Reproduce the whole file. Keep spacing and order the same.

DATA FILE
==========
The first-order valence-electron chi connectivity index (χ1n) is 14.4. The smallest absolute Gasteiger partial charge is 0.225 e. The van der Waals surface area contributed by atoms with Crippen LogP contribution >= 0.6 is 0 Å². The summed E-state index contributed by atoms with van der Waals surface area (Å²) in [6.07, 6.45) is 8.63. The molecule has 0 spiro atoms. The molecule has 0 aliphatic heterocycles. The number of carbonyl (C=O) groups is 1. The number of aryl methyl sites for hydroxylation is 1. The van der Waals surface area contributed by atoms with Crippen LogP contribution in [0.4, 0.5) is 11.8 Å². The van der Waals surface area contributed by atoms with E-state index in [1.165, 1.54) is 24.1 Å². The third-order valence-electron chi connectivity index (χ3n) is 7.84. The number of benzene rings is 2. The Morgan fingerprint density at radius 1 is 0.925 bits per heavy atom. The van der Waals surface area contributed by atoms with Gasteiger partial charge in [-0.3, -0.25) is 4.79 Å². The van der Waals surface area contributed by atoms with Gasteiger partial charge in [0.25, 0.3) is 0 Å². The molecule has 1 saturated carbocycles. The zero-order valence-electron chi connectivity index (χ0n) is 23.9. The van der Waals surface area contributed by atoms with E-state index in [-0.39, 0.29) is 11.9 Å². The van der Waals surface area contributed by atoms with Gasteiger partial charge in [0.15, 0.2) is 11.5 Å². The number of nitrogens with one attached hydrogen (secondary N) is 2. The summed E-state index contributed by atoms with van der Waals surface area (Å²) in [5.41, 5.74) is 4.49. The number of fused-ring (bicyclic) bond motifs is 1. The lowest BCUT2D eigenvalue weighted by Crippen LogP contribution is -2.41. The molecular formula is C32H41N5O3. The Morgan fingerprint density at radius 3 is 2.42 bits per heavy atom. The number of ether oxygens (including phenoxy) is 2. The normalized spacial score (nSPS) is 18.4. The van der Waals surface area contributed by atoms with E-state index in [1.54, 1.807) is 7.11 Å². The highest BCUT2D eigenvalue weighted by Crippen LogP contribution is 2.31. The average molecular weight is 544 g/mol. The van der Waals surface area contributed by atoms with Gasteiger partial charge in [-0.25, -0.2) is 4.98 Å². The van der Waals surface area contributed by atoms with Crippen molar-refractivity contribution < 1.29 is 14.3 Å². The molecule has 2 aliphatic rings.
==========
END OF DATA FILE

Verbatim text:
The first-order valence-electron chi connectivity index (χ1n) is 14.4. The smallest absolute Gasteiger partial charge is 0.225 e. The van der Waals surface area contributed by atoms with Crippen LogP contribution >= 0.6 is 0 Å². The summed E-state index contributed by atoms with van der Waals surface area (Å²) in [6.07, 6.45) is 8.63. The molecule has 0 spiro atoms. The molecule has 0 aliphatic heterocycles. The number of carbonyl (C=O) groups is 1. The number of aryl methyl sites for hydroxylation is 1. The van der Waals surface area contributed by atoms with Crippen LogP contribution in [0.4, 0.5) is 11.8 Å². The van der Waals surface area contributed by atoms with E-state index in [1.165, 1.54) is 24.1 Å². The third-order valence-electron chi connectivity index (χ3n) is 7.84. The number of benzene rings is 2. The Morgan fingerprint density at radius 1 is 0.925 bits per heavy atom. The van der Waals surface area contributed by atoms with Gasteiger partial charge in [-0.3, -0.25) is 4.79 Å². The van der Waals surface area contributed by atoms with Gasteiger partial charge in [0.25, 0.3) is 0 Å². The molecule has 1 saturated carbocycles. The zero-order valence-electron chi connectivity index (χ0n) is 23.9. The van der Waals surface area contributed by atoms with E-state index in [-0.39, 0.29) is 11.9 Å². The van der Waals surface area contributed by atoms with Gasteiger partial charge in [0.15, 0.2) is 11.5 Å². The number of nitrogens with one attached hydrogen (secondary N) is 2. The summed E-state index contributed by atoms with van der Waals surface area (Å²) in [5.41, 5.74) is 4.49. The number of fused-ring (bicyclic) bond motifs is 1. The lowest BCUT2D eigenvalue weighted by Crippen LogP contribution is -2.41. The molecular formula is C32H41N5O3. The Morgan fingerprint density at radius 3 is 2.42 bits per heavy atom. The number of ether oxygens (including phenoxy) is 2. The normalized spacial score (nSPS) is 18.4. The van der Waals surface area contributed by atoms with E-state index in [1.54, 1.807) is 7.11 Å². The highest BCUT2D eigenvalue weighted by Crippen LogP contribution is 2.31. The average molecular weight is 544 g/mol. The van der Waals surface area contributed by atoms with Gasteiger partial charge in [-0.25, -0.2) is 4.98 Å². The van der Waals surface area contributed by atoms with Crippen molar-refractivity contribution < 1.29 is 14.3 Å². The molecule has 2 aliphatic rings.